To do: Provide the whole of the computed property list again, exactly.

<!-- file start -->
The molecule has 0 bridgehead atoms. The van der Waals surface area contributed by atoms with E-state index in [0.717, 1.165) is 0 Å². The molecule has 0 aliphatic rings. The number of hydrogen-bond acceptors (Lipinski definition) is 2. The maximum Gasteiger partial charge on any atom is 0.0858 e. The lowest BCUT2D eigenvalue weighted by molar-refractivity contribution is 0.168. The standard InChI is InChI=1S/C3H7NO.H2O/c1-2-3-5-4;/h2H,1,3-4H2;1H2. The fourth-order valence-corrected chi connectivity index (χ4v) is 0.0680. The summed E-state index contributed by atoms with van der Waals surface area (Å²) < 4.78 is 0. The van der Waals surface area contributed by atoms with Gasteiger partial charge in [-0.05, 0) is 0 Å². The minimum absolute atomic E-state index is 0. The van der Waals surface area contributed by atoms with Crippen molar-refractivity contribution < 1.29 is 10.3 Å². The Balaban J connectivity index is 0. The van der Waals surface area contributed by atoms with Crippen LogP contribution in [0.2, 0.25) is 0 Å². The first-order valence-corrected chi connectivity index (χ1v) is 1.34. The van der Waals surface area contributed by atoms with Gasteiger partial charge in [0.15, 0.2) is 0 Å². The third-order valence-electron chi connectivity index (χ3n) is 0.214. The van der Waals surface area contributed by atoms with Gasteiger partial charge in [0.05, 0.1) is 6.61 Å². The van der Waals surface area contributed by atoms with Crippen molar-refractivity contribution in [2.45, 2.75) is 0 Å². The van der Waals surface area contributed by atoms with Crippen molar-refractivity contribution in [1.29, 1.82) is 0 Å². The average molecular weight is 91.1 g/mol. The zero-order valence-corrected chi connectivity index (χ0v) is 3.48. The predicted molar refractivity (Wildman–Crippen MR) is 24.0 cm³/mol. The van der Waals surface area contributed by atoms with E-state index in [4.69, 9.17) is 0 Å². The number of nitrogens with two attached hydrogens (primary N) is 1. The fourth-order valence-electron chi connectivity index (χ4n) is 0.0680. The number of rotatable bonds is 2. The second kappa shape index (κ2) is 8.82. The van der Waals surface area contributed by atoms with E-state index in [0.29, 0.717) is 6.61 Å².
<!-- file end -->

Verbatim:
The molecule has 0 bridgehead atoms. The van der Waals surface area contributed by atoms with E-state index in [0.717, 1.165) is 0 Å². The molecule has 0 aliphatic rings. The number of hydrogen-bond acceptors (Lipinski definition) is 2. The maximum Gasteiger partial charge on any atom is 0.0858 e. The lowest BCUT2D eigenvalue weighted by molar-refractivity contribution is 0.168. The standard InChI is InChI=1S/C3H7NO.H2O/c1-2-3-5-4;/h2H,1,3-4H2;1H2. The fourth-order valence-corrected chi connectivity index (χ4v) is 0.0680. The summed E-state index contributed by atoms with van der Waals surface area (Å²) < 4.78 is 0. The van der Waals surface area contributed by atoms with Gasteiger partial charge in [-0.05, 0) is 0 Å². The minimum absolute atomic E-state index is 0. The van der Waals surface area contributed by atoms with Crippen molar-refractivity contribution < 1.29 is 10.3 Å². The Balaban J connectivity index is 0. The van der Waals surface area contributed by atoms with Crippen LogP contribution in [0.2, 0.25) is 0 Å². The first-order valence-corrected chi connectivity index (χ1v) is 1.34. The van der Waals surface area contributed by atoms with Gasteiger partial charge in [0.15, 0.2) is 0 Å². The third-order valence-electron chi connectivity index (χ3n) is 0.214. The van der Waals surface area contributed by atoms with Gasteiger partial charge in [0.05, 0.1) is 6.61 Å². The van der Waals surface area contributed by atoms with Crippen molar-refractivity contribution in [2.45, 2.75) is 0 Å². The van der Waals surface area contributed by atoms with Crippen molar-refractivity contribution in [1.29, 1.82) is 0 Å². The average molecular weight is 91.1 g/mol. The zero-order valence-corrected chi connectivity index (χ0v) is 3.48. The predicted molar refractivity (Wildman–Crippen MR) is 24.0 cm³/mol. The van der Waals surface area contributed by atoms with E-state index in [4.69, 9.17) is 0 Å². The number of nitrogens with two attached hydrogens (primary N) is 1. The fourth-order valence-electron chi connectivity index (χ4n) is 0.0680. The number of rotatable bonds is 2. The second kappa shape index (κ2) is 8.82. The van der Waals surface area contributed by atoms with E-state index in [0.29, 0.717) is 6.61 Å².